When two good friends recently informed me that they had run off and gotten married, I had one thought:
These two are not legally united until someone gives them a piece of CorningWare.
I know people think differently about cookware these days, but this is what I was raised to believe.
No matter who was getting married, from a neighbor girl I'd grown up with to the daughter of a daughter of a church acquaintance, my mother sent CorningWare. The pattern with the little blue flowers. Mama was a hard-line conservative about that.
I never asked why she didn't consider alternative gifts, like copper cookware collections or canister sets. One just didn't question in those days.
When I got married in 1981, my radical friends just about gave Mama the vapors with their choices of gifts. Serving champagne at my reception was trying enough for her, but a grill, portable cooler and tool box as wedding gifts? What was the world coming to?
However, she did insist that thank-you notes for those gifts, no matter how questionable she considered them, go out within a week, calling me to make sure I'd done my job. Even with deviant gifts, she had standards.
But she really got rolling when a lovely set of three high-quality kitchen knives showed up.
She had a fit, citing an entry from the catalog of superstitions she carried in her brain which said that knives as a wedding gift were bad luck. They would "sever the marriage." How could someone send such a thing, she moaned. I believe she told me to get them out of my house as fast as possible.
Perhaps this was just my youthful rebelliousness talking, but I felt certain that a nice, useful, reliable set of kitchen knives was no threat to the institution of marriage. I'm still using two of the three after 31 years wed, so I believe I'm vindicated. The paring knife fell victim to my unfortunate love of the first dishwasher I ever owned; I put everything in the kitchen in it.
In fact, I wish I'd received another set of knives instead of the electric bun warmer that one of Mama's church friends sent me and that I suspect to this day was a re-gifting.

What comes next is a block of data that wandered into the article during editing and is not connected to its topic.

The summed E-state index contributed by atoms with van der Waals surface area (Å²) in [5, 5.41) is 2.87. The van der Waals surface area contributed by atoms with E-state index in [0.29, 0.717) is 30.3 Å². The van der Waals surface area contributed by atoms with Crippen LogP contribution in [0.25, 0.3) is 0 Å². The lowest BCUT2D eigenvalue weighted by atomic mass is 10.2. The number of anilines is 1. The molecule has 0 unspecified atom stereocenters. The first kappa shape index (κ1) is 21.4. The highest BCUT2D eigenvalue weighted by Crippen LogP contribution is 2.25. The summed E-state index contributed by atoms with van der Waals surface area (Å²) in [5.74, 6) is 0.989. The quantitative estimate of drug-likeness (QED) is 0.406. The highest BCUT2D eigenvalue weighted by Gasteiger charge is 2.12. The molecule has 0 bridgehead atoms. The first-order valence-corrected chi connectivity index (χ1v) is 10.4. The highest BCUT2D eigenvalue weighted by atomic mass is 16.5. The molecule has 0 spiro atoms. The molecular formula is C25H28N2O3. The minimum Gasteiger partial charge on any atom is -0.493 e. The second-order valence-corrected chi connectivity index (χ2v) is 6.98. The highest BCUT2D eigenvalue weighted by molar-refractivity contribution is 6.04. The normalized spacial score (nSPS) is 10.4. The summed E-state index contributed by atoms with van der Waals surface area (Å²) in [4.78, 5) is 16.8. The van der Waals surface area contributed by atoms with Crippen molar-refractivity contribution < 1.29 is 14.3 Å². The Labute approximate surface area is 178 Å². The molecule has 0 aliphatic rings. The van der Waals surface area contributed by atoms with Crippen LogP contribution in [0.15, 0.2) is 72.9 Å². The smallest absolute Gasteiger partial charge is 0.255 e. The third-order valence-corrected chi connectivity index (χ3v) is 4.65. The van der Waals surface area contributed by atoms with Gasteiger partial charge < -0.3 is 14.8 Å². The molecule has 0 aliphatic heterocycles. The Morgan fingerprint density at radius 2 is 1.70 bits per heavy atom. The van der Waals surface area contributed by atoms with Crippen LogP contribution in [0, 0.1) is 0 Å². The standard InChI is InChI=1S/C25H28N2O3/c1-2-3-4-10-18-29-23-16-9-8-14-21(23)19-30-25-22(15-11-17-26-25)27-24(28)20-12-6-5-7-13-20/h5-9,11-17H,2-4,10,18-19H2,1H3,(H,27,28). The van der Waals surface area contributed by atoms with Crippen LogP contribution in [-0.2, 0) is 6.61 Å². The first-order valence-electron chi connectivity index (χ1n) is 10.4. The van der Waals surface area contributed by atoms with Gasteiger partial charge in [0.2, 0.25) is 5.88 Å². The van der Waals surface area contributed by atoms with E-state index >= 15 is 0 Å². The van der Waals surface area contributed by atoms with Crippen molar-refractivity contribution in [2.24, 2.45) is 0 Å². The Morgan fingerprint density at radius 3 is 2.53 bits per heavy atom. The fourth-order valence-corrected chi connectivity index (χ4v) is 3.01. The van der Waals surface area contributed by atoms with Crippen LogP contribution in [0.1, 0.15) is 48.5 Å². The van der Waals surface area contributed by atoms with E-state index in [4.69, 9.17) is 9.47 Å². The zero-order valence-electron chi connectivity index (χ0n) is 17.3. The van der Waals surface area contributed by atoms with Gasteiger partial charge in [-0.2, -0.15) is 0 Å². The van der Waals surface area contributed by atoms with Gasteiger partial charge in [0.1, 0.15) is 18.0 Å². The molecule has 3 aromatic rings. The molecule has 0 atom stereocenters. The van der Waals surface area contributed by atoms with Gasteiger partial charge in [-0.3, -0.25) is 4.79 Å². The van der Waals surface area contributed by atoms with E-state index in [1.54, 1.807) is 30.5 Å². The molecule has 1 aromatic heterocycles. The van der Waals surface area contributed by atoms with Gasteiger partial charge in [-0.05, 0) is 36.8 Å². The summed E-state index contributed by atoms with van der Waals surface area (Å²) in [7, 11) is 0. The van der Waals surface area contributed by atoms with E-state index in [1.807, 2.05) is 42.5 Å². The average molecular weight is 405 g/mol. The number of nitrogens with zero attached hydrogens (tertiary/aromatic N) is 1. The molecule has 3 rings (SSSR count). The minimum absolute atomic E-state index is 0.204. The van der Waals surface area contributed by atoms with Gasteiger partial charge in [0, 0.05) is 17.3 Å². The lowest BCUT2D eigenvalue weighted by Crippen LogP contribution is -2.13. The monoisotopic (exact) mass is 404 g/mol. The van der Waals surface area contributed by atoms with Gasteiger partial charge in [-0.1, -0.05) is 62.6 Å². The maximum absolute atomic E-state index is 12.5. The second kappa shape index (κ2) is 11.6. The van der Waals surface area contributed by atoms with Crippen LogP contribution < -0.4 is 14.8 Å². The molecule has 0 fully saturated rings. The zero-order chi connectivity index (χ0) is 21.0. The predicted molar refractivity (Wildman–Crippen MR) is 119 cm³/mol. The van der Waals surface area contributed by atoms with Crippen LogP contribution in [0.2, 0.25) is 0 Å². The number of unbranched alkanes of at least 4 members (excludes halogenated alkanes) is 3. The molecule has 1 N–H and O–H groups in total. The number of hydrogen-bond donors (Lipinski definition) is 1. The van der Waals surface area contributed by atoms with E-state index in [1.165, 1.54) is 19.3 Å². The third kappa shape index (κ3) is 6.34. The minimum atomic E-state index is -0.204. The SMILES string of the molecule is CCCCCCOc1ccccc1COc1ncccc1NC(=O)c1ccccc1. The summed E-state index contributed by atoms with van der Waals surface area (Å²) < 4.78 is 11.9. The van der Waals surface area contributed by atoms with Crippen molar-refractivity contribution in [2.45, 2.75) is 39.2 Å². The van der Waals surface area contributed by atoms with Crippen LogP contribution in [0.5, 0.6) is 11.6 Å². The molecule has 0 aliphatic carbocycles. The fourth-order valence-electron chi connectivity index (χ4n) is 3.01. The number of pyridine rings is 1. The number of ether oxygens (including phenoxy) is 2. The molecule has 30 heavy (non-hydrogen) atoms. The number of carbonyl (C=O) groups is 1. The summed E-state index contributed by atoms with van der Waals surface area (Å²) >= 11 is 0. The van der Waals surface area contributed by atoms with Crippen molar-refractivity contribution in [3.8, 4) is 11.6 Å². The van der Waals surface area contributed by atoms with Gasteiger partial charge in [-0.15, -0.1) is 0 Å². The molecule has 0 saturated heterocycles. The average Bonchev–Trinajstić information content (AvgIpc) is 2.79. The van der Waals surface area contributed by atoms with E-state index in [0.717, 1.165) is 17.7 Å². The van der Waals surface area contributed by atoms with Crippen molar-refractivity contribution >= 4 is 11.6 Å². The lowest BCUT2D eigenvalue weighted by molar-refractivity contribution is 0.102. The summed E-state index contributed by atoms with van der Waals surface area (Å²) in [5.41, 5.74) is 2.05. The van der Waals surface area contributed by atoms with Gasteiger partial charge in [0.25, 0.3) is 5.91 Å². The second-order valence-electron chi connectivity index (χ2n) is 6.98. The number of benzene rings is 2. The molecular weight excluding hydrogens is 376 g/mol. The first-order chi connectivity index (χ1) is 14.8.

But what was first on the numbered gift record that Mama insisted I keep? A one-quart CorningWare baking dish.
So our marriage was clearly legitimate, despite the presence of other unnatural presents.
If Mama was still around today, she would be calling me weekly to bemoan the anything-goes nature of today's wedding gifts.
According to The Knot, a website about all things wedding related, nine out of 10 couples still register for kitchen items. But couples can also register for tents and backpacks at outdoor-supply stores or wine collections at online wine shops. Sports fans can add a DVR or a Kegerator (a little refrigerator with a tap that holds a keg of beer) to their wedding registries. Couples can force friends to share their green impulses by using only eco-friendly registries that offer such things as wine glasses made from recycled glass using wind energy.
Or, heck, they can just bypass all that messy opening and possibly returning by just asking for cash money. Numerous online registries allow couples to ask guests to pay for honeymoons, cars, houses or the wedding itself.
"Now would-be beneficiaries are saving others the trouble of volunteering by listing their demands," wrote Miss Manners, Judith Martin, in "Miss Manners' Guide to Excruciatingly Correct Behavior, Freshly Updated." (W.W. Norton & Co., 2005).
Still, I grew up believing that a true marriage was not solemnized by place mats made from sustainably grown bamboo or wallpaper for the dining room (yes, you can register for wallpaper).
I could not find CorningWare with the little blue flowers - the cookware, which goes back to 1958, has updated its styles - but I carried a dish in a neutral tan to my friends' home.
Congratulations, Brenda and Nancy.
Now, you're really married, even according to my Mama.
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